Security Audit Log and Tracking

AppSec and engineering teams have been discussing and working on what pieces of code have been audited (and vice versa) to make it clear for the benefit of the ecosystem. Please find the AppSec team’s proposal below and kindly provide your input.

In the Rust ecosystem, there are some advantages of using cargo-vet and cargo-audit, so the AppSec team has been keeping an eye on it. The idea of having a repository that Rust installations can consume to detect (un)audited packages while installing different pieces of Polkadot, Substrate and more; The logic behind it:

  1. We have often observed a redundancy in company audits, where multiple firms repeatedly scrutinize the same piece of code or software package to ensure its reasonable safety for use. For the sake of transparency, it’s crucial to distinguish between internal and external findings in the tracking and reporting of vulnerabilities. This distinction should be clearly communicated in a public statement from Parity, Ecosystem, or the auditing company, detailing whether the findings were identified by security experts or were part of a quality and performance review. This clarity is essential as both types of audits are important but serve different purposes. In the same vein, some of the findings are under Parity’s disclosure process. On the other hand, other projects such as ink!, have run public audits with OpenZeppelin with public results.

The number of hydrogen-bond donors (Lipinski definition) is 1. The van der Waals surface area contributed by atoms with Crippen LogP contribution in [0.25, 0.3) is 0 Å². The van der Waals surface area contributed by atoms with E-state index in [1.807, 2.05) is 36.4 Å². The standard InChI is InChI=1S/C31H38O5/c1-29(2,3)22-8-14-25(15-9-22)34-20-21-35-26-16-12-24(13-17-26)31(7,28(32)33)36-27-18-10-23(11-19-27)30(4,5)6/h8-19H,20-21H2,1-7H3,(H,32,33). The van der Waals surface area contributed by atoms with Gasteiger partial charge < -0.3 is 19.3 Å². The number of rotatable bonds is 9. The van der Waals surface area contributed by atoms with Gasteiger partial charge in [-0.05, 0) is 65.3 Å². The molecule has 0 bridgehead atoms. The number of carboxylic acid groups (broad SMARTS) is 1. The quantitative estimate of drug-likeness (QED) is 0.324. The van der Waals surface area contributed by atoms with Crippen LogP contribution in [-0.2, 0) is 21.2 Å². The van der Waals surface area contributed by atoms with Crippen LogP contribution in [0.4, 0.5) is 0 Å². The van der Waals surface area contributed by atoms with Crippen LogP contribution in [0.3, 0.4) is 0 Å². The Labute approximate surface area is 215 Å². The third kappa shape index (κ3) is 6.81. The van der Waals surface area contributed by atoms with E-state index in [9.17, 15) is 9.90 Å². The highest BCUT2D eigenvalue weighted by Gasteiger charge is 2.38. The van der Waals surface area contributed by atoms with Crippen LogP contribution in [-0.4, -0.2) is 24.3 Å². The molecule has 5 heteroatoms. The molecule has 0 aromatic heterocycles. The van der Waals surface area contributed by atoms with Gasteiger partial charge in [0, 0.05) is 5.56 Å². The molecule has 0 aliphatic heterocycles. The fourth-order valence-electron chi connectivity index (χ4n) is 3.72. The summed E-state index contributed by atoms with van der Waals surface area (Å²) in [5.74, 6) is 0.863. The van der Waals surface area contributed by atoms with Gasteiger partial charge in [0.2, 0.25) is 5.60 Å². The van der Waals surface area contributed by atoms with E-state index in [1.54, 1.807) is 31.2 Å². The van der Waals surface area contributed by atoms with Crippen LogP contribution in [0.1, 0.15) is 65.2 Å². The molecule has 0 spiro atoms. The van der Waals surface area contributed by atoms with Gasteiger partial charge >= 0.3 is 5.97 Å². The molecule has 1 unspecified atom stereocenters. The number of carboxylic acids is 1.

2. With the monorepo and the introduction of semver for small feature packages, it is possible to implement following two ideas:
    a. Using cargo-vet to keep a track of specific crates of polkadot-sdk code being audited, as audits do not audit (not that we know!) the whole codebase, and probably will not be the case with the monorepo now.